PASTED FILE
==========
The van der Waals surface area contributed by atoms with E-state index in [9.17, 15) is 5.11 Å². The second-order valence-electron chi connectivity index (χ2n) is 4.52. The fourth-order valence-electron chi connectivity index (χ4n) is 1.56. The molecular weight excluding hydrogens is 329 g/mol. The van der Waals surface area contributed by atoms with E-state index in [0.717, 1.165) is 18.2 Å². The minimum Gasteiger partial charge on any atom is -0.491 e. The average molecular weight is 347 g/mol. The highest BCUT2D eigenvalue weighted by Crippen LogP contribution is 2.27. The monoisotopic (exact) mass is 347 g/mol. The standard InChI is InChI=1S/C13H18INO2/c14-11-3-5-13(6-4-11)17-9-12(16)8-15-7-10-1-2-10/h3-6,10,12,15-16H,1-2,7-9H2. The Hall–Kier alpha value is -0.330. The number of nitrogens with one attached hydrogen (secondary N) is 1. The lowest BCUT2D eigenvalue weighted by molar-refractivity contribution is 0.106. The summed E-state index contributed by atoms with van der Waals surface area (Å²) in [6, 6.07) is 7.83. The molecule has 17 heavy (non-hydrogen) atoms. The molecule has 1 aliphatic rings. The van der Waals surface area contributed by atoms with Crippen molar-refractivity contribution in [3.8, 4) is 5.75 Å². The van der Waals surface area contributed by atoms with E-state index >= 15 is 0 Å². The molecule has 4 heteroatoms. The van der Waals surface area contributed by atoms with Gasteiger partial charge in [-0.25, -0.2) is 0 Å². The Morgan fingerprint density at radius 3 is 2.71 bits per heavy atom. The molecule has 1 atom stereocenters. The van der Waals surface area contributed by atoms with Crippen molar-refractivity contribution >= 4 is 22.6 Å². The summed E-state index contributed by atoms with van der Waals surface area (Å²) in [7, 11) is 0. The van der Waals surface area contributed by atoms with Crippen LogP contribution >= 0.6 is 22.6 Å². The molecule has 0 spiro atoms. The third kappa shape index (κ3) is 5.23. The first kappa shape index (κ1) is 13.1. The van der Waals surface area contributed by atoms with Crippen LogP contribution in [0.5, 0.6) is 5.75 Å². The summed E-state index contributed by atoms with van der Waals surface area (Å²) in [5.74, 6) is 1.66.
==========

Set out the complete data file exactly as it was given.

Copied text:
The van der Waals surface area contributed by atoms with E-state index in [9.17, 15) is 5.11 Å². The second-order valence-electron chi connectivity index (χ2n) is 4.52. The fourth-order valence-electron chi connectivity index (χ4n) is 1.56. The molecular weight excluding hydrogens is 329 g/mol. The van der Waals surface area contributed by atoms with E-state index in [0.717, 1.165) is 18.2 Å². The minimum Gasteiger partial charge on any atom is -0.491 e. The average molecular weight is 347 g/mol. The highest BCUT2D eigenvalue weighted by Crippen LogP contribution is 2.27. The monoisotopic (exact) mass is 347 g/mol. The standard InChI is InChI=1S/C13H18INO2/c14-11-3-5-13(6-4-11)17-9-12(16)8-15-7-10-1-2-10/h3-6,10,12,15-16H,1-2,7-9H2. The Hall–Kier alpha value is -0.330. The number of nitrogens with one attached hydrogen (secondary N) is 1. The lowest BCUT2D eigenvalue weighted by molar-refractivity contribution is 0.106. The summed E-state index contributed by atoms with van der Waals surface area (Å²) in [6, 6.07) is 7.83. The molecule has 17 heavy (non-hydrogen) atoms. The molecule has 1 aliphatic rings. The van der Waals surface area contributed by atoms with Crippen molar-refractivity contribution in [3.8, 4) is 5.75 Å². The van der Waals surface area contributed by atoms with E-state index >= 15 is 0 Å². The molecule has 4 heteroatoms. The van der Waals surface area contributed by atoms with Gasteiger partial charge in [-0.25, -0.2) is 0 Å². The Morgan fingerprint density at radius 3 is 2.71 bits per heavy atom. The molecule has 1 atom stereocenters. The van der Waals surface area contributed by atoms with Crippen molar-refractivity contribution >= 4 is 22.6 Å². The summed E-state index contributed by atoms with van der Waals surface area (Å²) in [7, 11) is 0. The van der Waals surface area contributed by atoms with Crippen LogP contribution >= 0.6 is 22.6 Å². The molecule has 0 spiro atoms. The third kappa shape index (κ3) is 5.23. The first kappa shape index (κ1) is 13.1. The van der Waals surface area contributed by atoms with Crippen LogP contribution in [0.5, 0.6) is 5.75 Å². The summed E-state index contributed by atoms with van der Waals surface area (Å²) in [5.74, 6) is 1.66.